Avatar: The Last Airbender is one of my all-time favorite works of fiction. Not only was it a fantastic piece of my childhood, but as I’ve grown up and become an adult, it became a series that I loved to study and think about. Anyone who reads this blog knows that I love analyzing narratives, and, well…The Last Airbender is a gold mine.
After finishing my most recent rewatch of the show, I thought that I had dissected it in full. I thought that I had found all of the meaning there was to find within the series.
I was wrong.
Earlier this month, I was discussing The Last Airbender with a friend of mine, and during my chat with her I had a bit of an epiphany about one of the show’s bending techniques: lightning. Or, more specifically, lightning redirection, and how it relates to one of the show’s best-written characters: Prince Zuko. And so, as any writer with a blog starved for analytic content would, I figured that I would share it with my readers.
So, without further ado…
Prelude: Understanding Zuko’s Past
It’s important to establish the abusive and manipulative situation that Zuko lived through (and throughout much of the show, continued to live through) prior to learning how to control and redirect lightning.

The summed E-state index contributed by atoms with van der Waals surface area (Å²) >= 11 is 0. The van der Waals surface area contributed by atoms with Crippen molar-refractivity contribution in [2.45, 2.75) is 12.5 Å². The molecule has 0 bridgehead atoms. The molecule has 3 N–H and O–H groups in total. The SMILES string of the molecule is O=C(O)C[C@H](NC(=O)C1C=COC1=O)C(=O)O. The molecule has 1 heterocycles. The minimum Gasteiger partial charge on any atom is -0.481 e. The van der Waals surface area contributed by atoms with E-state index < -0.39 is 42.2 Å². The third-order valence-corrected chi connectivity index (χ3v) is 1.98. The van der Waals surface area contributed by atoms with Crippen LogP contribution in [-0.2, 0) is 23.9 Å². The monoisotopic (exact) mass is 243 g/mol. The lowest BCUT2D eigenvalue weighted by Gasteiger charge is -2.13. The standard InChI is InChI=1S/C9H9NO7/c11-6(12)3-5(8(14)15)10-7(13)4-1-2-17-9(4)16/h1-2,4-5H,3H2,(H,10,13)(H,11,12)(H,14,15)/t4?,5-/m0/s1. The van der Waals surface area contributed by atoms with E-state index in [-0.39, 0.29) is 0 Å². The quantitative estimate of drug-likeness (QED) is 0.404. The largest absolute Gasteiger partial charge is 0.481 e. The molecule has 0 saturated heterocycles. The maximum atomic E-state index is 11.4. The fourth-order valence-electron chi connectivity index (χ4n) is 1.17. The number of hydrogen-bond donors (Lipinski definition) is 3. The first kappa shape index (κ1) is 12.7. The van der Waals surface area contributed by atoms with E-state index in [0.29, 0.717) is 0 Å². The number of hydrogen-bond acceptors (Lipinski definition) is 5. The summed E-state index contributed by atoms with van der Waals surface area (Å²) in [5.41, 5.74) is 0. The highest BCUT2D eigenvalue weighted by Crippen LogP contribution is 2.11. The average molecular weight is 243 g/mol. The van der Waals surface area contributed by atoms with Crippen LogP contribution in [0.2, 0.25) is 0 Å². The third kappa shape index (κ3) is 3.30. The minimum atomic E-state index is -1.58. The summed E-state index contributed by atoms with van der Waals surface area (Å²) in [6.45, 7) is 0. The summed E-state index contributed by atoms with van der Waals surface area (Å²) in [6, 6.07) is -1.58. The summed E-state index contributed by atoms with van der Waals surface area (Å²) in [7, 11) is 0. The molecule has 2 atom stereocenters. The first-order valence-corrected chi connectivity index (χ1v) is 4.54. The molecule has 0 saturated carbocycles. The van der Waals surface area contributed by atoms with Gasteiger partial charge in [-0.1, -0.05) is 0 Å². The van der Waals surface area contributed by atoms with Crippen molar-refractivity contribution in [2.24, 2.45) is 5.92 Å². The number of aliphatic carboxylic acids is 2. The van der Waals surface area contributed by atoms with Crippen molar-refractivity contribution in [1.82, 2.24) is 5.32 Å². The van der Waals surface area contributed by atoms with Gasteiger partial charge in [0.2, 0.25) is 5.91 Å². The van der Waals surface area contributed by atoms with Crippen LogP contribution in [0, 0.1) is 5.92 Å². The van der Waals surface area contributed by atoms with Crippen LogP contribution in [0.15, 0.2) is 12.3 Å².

Both Zuko’s sister and father, Princess Azula and Fire Lord Ozai, respectively, treat him terribly. Azula, as the more naturally-talented firebender of the two, is Ozai’s favored child; she is aware of this, and she takes great pleasure in tormenting Zuko by reminding him of this. Frequently, throughout both his childhood and his early adult life, she made sure that he always knew who was loved more. She even used this to manipulate Zuko into turning against his Uncle, Iroh, because she knew that Zuko simply wanted be loved by his father, and that she could use that desire to her advantage.
Ozai, on the other hand, simply hates Zuko outright. Because he isn’t a firebending prodigy, he sees Zuko as weak and worthless. He once told Zuko that he was “lucky to be born,” as opposed to Azula, who was “born lucky.” Ozai’s verbal abuse of Zuko conditioned him into thinking that he really was worthless and weak, and that he would need to “earn” his father’s love by doing something extraordinary, such as capturing Aang.